BETTENDORF-- It happens dozens of times a day. Officer Jeff Scott sees people put their lives at risk by texting and driving, and he can't do anything about it.
"I would say Iowa is behind," says Bettendorf Police Chief Phil Redington.
According to the National Safety Council, in the US, texting and driving causes one out of every four accidents on the road.
Officer Scott sees people doing it, but as Iowa law stands now, he can't pull over this distracted driver in the red car without citing him for something else first. In this case it was a plate violation.
"He put a plate on his car that obstructs the view of the license plate," says Officer Scott.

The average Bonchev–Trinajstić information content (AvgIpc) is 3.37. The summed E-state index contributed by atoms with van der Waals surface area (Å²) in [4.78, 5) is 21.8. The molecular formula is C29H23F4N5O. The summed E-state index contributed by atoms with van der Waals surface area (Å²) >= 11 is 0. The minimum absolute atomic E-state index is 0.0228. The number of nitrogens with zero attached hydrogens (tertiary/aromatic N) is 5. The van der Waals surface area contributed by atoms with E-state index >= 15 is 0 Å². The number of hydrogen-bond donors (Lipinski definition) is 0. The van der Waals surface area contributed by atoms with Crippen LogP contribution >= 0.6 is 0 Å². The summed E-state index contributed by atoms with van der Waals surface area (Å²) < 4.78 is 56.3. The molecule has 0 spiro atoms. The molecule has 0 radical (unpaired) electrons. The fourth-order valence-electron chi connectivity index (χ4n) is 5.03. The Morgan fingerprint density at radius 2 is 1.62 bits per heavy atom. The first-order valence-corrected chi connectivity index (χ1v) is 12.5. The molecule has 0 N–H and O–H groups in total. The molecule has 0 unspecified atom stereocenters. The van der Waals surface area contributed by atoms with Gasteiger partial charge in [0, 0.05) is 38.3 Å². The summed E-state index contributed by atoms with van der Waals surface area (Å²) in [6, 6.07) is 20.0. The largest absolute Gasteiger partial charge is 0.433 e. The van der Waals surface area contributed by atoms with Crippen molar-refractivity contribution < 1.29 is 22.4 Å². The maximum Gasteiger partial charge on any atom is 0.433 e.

He pulls the man over, asking him what he was doing on his phone. The driver says he was sending a text to find out where he had to drop his son off for baseball practice because he was running late.
This afternoon this dad gets off with a warning and a friendly reminder that text can wait.
"I think the most important thing to your son is you making it to that practice," says Officer Scott.
The law, if signed by the governor, would make texting and driving a primary offense, but not things like making calls or using your phone as a GPS.
It would go into effect in July.